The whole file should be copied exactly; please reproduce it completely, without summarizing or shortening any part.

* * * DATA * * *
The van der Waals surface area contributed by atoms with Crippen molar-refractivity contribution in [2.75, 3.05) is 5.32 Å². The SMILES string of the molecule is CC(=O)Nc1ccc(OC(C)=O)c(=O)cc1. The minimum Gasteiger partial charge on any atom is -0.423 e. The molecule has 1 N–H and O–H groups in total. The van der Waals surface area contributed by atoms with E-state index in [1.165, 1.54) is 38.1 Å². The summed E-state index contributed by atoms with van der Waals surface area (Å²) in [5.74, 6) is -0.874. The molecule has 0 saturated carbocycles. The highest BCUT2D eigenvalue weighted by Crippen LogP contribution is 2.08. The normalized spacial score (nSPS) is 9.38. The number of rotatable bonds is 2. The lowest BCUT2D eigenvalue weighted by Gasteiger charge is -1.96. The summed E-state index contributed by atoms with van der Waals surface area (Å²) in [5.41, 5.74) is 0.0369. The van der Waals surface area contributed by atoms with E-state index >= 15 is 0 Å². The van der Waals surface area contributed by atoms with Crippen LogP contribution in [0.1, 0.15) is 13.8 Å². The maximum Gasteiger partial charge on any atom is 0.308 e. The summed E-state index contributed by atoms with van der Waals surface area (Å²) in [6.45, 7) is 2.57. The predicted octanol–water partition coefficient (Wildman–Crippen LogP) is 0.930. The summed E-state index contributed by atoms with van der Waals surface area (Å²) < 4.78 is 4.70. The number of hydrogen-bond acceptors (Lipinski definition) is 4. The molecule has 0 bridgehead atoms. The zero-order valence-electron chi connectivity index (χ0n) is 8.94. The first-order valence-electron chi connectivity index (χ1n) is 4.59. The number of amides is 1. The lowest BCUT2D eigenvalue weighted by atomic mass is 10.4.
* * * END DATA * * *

The van der Waals surface area contributed by atoms with Crippen molar-refractivity contribution in [2.75, 3.05) is 5.32 Å². The SMILES string of the molecule is CC(=O)Nc1ccc(OC(C)=O)c(=O)cc1. The minimum Gasteiger partial charge on any atom is -0.423 e. The molecule has 1 N–H and O–H groups in total. The van der Waals surface area contributed by atoms with E-state index in [1.165, 1.54) is 38.1 Å². The summed E-state index contributed by atoms with van der Waals surface area (Å²) in [5.74, 6) is -0.874. The molecule has 0 saturated carbocycles. The highest BCUT2D eigenvalue weighted by Crippen LogP contribution is 2.08. The normalized spacial score (nSPS) is 9.38. The number of rotatable bonds is 2. The lowest BCUT2D eigenvalue weighted by Gasteiger charge is -1.96. The summed E-state index contributed by atoms with van der Waals surface area (Å²) in [5.41, 5.74) is 0.0369. The van der Waals surface area contributed by atoms with E-state index >= 15 is 0 Å². The van der Waals surface area contributed by atoms with Crippen LogP contribution in [0.1, 0.15) is 13.8 Å². The maximum Gasteiger partial charge on any atom is 0.308 e. The summed E-state index contributed by atoms with van der Waals surface area (Å²) in [6.45, 7) is 2.57. The predicted octanol–water partition coefficient (Wildman–Crippen LogP) is 0.930. The summed E-state index contributed by atoms with van der Waals surface area (Å²) < 4.78 is 4.70. The number of hydrogen-bond acceptors (Lipinski definition) is 4. The molecule has 0 bridgehead atoms. The zero-order valence-electron chi connectivity index (χ0n) is 8.94. The first-order valence-electron chi connectivity index (χ1n) is 4.59. The number of amides is 1. The lowest BCUT2D eigenvalue weighted by atomic mass is 10.4.